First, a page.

Roadside Renegades

The Flower Lady and Gent ignored all the rules and turned a roadside stand into a fixture in their Ontario community.

It all started with sunflowers. 

Paul Mailloux remembers seeing a florist near his London, Ontario home selling sunflowers for $10 a stem and thinking, “I could grow those.”

Mailloux was an avid gardener who loved tending to annuals and perennials at home. Both he and his wife, Suzanne Glasgow, grew up on vegetable farms, and starting a farm of their own felt like a natural progression. In 1994, the couple rented two acres of land and started The Flower Lady and Gent. 

Back then, there were just a handful of varieties of sunflowers and the couple planted all of them, ignoring expert advice about growing on speculation. 

 
Paul Mailloux and Susan Glasgow
When the sunflowers—and a few other varieties of cut flowers growing on the fledgling farm—started blooming, Mailloux remembers thinking, “I guess we need to figure out where to sell them.”

The couple purchased a buggy from a local Mennonite village and set up a flower cart at a busy intersection in London. Their plan: Fill maple syrup buckets with colorful cut flowers and let customers make their own bouquets.

“It took us about one hour to figure out it wasn’t going to work,” Mailloux recalls. “People had no idea how to make a bouquets; within an hour, we started making bouquets for them.”
Assuming customers would make their own bouquets was just one of the mistakes Mailloux and Glasgow made in the early days of their cut flower farming adventures: They failed to plant any fillers, grew two acres of flowers with no cooler for preservation; and hauled buckets of fresh flowers from the farm to the roadside stand in their cars, sometimes making three trips to stock their flower cart. 

“There was a learning curve,” Mailloux says.

Despite the challenges, which included balancing farming with off-farm jobs, the couple fell in love with flower farming and their customers were drawn to their bouquets.
Sunflowers remained a staple on the farm but, with more acreage, the number of varieties increased, too. The Flower Lady and Gent currently produces up to 100 different varieties of perennials and 40 different varieties of annuals. Glasgow highlights zinnias, snapdragons, and celosia as some of her favorites—and the brighter, the better.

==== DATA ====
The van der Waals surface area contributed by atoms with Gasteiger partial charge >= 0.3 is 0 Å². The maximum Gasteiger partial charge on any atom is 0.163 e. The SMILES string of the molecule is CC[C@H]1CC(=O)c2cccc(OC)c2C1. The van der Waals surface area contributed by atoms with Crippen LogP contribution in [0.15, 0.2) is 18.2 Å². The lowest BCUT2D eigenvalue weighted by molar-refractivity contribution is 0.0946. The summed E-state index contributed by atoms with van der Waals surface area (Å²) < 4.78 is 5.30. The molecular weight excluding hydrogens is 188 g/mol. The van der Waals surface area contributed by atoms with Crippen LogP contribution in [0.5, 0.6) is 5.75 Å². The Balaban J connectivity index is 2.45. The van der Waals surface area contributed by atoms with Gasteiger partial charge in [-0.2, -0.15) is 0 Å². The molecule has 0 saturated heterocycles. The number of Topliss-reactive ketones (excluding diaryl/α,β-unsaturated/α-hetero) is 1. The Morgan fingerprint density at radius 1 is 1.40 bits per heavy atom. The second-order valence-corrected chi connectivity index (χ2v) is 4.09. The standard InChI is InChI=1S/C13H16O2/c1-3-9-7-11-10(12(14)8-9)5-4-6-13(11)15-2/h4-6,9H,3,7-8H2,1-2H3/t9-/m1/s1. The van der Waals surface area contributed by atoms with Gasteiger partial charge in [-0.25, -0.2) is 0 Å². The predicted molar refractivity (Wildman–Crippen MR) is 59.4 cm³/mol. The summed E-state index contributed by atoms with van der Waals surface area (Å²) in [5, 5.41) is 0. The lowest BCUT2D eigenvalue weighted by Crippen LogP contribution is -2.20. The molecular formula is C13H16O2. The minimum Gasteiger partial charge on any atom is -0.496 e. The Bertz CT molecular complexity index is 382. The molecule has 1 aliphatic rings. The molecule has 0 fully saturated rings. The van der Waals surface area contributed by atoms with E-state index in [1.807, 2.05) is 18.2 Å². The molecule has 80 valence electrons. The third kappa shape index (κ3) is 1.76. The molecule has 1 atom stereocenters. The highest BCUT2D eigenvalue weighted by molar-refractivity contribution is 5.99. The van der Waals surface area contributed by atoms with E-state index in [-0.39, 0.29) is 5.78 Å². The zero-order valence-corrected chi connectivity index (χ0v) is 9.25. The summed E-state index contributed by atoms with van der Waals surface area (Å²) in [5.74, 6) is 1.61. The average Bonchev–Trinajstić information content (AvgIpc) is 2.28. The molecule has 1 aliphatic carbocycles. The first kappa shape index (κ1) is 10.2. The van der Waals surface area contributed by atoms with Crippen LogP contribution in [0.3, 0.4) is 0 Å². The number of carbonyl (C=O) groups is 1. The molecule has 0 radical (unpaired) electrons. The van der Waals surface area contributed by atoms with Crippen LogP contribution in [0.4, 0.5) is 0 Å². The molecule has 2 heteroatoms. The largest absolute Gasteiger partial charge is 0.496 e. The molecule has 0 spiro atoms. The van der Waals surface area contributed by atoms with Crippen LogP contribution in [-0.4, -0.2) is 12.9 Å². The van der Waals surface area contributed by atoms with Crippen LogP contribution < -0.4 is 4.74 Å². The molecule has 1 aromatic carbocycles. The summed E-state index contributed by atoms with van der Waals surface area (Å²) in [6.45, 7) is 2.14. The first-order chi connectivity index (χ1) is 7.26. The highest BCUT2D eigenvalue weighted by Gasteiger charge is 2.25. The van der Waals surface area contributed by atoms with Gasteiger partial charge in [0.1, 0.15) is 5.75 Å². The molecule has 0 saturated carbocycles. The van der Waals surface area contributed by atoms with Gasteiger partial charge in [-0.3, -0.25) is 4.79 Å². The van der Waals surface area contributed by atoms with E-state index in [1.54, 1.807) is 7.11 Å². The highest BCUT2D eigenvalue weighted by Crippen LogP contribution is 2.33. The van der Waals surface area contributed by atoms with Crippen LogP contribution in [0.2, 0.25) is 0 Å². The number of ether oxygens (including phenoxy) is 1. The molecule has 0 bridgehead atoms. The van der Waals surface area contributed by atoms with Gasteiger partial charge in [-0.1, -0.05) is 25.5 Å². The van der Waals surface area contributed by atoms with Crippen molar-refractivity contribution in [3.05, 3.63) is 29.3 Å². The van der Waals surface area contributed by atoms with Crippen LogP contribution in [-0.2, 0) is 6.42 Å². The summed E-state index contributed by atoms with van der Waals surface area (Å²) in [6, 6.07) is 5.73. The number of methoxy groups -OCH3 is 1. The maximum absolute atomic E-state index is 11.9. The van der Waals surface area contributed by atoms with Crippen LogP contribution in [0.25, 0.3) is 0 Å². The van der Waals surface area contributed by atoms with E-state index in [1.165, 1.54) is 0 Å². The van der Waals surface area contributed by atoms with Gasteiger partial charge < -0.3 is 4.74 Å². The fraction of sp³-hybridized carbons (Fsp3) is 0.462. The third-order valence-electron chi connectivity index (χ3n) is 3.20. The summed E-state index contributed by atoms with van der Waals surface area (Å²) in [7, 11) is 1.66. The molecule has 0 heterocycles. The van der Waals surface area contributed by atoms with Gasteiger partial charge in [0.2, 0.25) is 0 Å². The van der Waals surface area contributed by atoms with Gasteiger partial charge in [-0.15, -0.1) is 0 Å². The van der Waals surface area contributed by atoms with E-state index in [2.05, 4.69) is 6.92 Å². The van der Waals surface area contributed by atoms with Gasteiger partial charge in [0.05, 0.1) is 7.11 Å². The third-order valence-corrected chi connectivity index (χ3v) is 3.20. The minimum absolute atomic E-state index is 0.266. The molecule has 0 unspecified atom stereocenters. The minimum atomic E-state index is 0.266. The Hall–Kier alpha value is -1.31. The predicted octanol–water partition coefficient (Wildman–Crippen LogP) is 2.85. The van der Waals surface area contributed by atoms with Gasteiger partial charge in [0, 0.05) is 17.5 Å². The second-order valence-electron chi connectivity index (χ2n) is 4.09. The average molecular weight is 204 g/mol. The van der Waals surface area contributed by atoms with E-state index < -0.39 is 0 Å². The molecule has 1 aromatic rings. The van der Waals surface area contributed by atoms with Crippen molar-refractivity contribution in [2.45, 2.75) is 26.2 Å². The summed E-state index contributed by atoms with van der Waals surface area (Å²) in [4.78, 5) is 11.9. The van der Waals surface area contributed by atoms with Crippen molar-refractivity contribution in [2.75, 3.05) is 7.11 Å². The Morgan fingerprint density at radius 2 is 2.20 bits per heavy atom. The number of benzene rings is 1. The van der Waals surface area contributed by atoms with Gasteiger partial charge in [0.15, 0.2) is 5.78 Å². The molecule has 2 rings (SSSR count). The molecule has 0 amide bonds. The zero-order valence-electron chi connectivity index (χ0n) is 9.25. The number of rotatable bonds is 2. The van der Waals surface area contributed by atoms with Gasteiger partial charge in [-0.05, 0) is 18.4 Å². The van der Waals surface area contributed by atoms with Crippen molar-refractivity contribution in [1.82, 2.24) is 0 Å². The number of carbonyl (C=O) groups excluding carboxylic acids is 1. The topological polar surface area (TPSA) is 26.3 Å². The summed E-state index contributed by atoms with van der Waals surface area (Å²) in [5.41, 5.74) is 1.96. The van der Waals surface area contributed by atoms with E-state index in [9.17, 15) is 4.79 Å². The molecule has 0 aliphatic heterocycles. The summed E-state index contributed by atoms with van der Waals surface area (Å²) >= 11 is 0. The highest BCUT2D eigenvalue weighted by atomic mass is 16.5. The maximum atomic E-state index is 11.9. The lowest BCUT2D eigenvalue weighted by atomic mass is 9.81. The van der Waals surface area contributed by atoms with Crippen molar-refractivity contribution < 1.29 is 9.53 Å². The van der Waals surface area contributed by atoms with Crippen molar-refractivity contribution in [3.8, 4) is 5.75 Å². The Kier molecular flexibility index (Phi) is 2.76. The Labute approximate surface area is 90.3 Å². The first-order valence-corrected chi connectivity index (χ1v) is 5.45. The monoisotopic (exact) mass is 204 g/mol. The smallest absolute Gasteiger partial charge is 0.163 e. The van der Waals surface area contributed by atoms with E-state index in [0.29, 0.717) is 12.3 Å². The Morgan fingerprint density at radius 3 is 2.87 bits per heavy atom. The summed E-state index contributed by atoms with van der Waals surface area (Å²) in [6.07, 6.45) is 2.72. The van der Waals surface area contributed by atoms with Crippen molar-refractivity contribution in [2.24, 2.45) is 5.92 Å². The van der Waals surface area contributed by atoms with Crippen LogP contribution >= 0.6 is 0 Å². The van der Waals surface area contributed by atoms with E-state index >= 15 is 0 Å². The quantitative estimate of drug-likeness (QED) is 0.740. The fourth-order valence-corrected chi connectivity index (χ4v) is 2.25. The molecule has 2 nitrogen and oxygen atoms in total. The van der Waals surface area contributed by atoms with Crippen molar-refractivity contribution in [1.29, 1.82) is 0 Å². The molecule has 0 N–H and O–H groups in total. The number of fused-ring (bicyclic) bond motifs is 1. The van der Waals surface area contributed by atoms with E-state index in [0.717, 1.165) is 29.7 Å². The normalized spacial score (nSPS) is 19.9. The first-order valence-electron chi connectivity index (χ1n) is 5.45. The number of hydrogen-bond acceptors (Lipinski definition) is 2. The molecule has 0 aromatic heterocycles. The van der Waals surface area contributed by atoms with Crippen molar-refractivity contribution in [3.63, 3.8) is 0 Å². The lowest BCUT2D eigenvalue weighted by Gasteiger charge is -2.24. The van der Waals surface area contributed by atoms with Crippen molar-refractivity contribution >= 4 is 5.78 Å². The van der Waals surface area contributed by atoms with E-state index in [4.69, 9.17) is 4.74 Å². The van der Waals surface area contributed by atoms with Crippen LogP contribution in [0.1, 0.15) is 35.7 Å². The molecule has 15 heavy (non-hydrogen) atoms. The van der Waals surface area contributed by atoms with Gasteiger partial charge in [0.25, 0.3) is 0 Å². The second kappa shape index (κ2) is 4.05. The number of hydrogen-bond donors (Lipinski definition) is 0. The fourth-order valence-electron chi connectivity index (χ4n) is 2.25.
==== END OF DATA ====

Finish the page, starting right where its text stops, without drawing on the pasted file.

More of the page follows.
After the first growing season, the couple also planted a wide selection of fillers.

Mailloux is always on the lookout for new varieties to try (or try again), adding, “It’s always important to have something new—a new crop, a new variety—it could be something you grew eight years ago and decided to grow again; the industry thrives on those new things.”

“People like fresh, local, and flowers,” Glasgow says. “Our bouquets are identifiable by the color, the vibrancy and the unique flowers. There’s a lot of thought and creativity in the way they’re put together.”

Growing Knowledge

Not long after they started The Flower Lady and Gent, Mailloux learned about the Association of Specialty Cut Flower Growers and attended his first conference in Baltimore in 1994. 

The annual conferences became a tradition, and the couple has made countless invaluable connections through the Association. 

“When we started we were the only ones in Ontario [growing cut flowers]; it wasn’t cool to do it back then like it is now,” he says. “It was neat to go to the conference and talk to people who were doing what we were doing. I got hooked right off the bat.”

Even after 23 years of growing cut flowers, Mailloux still loves attending ASCFG Growers’ Schools, explaining, “I learn something in every session; I don’t think there’s an end point to the knowledge part [of farming].” He also regularly flips through old issues of the The Cut Flower Quarterly as a reminder of best practices.

Their ever-expanding knowledge, coupled with a passion for growing, allowed Mailloux and Glasgow to significantly expand The Flower Lady and Gent. They purchased a farm in 2000, added a greenhouse, expanded production to eight acres, and even built their first cooler.

The Flower Lady and Gent became a staple in the community. Regular customers stopped in for “just because” bouquets and ordered arrangements for new babies, funerals, and other special occasions. Mailloux and Glasgow also expanded their business to include weddings.

The couple continued setting up their pop-up flower shop at the intersection until 2015. Now, they sell from their farm. Mailloux admits that leaving their location at a busy intersection affected sales but inviting customers to the farm provided unexpected benefits.
 

“We lost some customers who don’t want to drive out to the farm but the ones we kept are true flower lovers,” he says. “Even though our sales are down, our expenses are also down. It made us more efficient.”

 
Inviting customers to the farm—even when cars pull up after hours or while the couple are in the middle of field work—offers a glimpse of what goes into producing each colorful stem.

“People love to see the farm; they all take pictures,” Glasgow says. “We’ve met a ton of great people; some of them have been our customers for 26 years and they are still coming.”

Both have retired from their off-farm jobs (Glasgow retired from teaching in 2017 and Mailloux retired from his job as a civil servant this spring) but their desire to continue farming remains strong. 
 
“For every 10 jobs that needed to get done, only 6.5 of them got done while I was working. I’m hoping to increase that to at least seven now that I’m retired,” he quips. “I’ll have more time to stand around and talk to our customers. I don’t want to get bigger, I want to get better.”

Jodi Helmer

is a freelance writer in North Carolina. Contact her at [email protected]